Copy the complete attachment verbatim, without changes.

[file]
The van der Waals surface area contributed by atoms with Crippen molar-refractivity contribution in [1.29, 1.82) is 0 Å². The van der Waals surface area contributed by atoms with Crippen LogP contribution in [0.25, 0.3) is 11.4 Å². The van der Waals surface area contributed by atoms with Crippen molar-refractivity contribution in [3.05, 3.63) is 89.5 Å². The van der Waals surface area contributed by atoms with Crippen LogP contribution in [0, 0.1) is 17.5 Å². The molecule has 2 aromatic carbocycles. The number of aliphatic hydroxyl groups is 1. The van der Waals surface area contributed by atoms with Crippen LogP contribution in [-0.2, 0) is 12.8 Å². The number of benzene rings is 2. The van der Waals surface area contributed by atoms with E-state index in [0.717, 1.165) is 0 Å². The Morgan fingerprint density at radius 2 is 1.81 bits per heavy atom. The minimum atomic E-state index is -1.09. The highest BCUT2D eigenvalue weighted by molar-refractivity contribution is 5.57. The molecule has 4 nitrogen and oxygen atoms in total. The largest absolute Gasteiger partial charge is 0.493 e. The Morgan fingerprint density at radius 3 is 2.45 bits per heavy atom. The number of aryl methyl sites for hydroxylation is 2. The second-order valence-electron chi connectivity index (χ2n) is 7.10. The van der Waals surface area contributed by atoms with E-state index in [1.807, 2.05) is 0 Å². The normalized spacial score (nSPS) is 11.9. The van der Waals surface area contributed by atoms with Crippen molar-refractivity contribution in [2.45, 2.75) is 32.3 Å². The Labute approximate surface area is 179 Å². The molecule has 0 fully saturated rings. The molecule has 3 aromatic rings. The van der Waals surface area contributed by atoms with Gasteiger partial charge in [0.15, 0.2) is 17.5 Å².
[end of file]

The van der Waals surface area contributed by atoms with Crippen molar-refractivity contribution in [1.29, 1.82) is 0 Å². The van der Waals surface area contributed by atoms with Crippen LogP contribution in [0.25, 0.3) is 11.4 Å². The van der Waals surface area contributed by atoms with Crippen molar-refractivity contribution in [3.05, 3.63) is 89.5 Å². The van der Waals surface area contributed by atoms with Crippen LogP contribution in [0, 0.1) is 17.5 Å². The molecule has 2 aromatic carbocycles. The number of aliphatic hydroxyl groups is 1. The van der Waals surface area contributed by atoms with Crippen LogP contribution in [-0.2, 0) is 12.8 Å². The number of benzene rings is 2. The van der Waals surface area contributed by atoms with E-state index in [0.717, 1.165) is 0 Å². The Morgan fingerprint density at radius 2 is 1.81 bits per heavy atom. The minimum atomic E-state index is -1.09. The highest BCUT2D eigenvalue weighted by molar-refractivity contribution is 5.57. The molecule has 4 nitrogen and oxygen atoms in total. The largest absolute Gasteiger partial charge is 0.493 e. The Morgan fingerprint density at radius 3 is 2.45 bits per heavy atom. The number of aryl methyl sites for hydroxylation is 2. The second-order valence-electron chi connectivity index (χ2n) is 7.10. The van der Waals surface area contributed by atoms with E-state index in [1.807, 2.05) is 0 Å². The normalized spacial score (nSPS) is 11.9. The van der Waals surface area contributed by atoms with Crippen molar-refractivity contribution in [2.45, 2.75) is 32.3 Å². The Labute approximate surface area is 179 Å². The molecule has 0 fully saturated rings. The molecule has 3 aromatic rings. The van der Waals surface area contributed by atoms with Gasteiger partial charge in [0.15, 0.2) is 17.5 Å².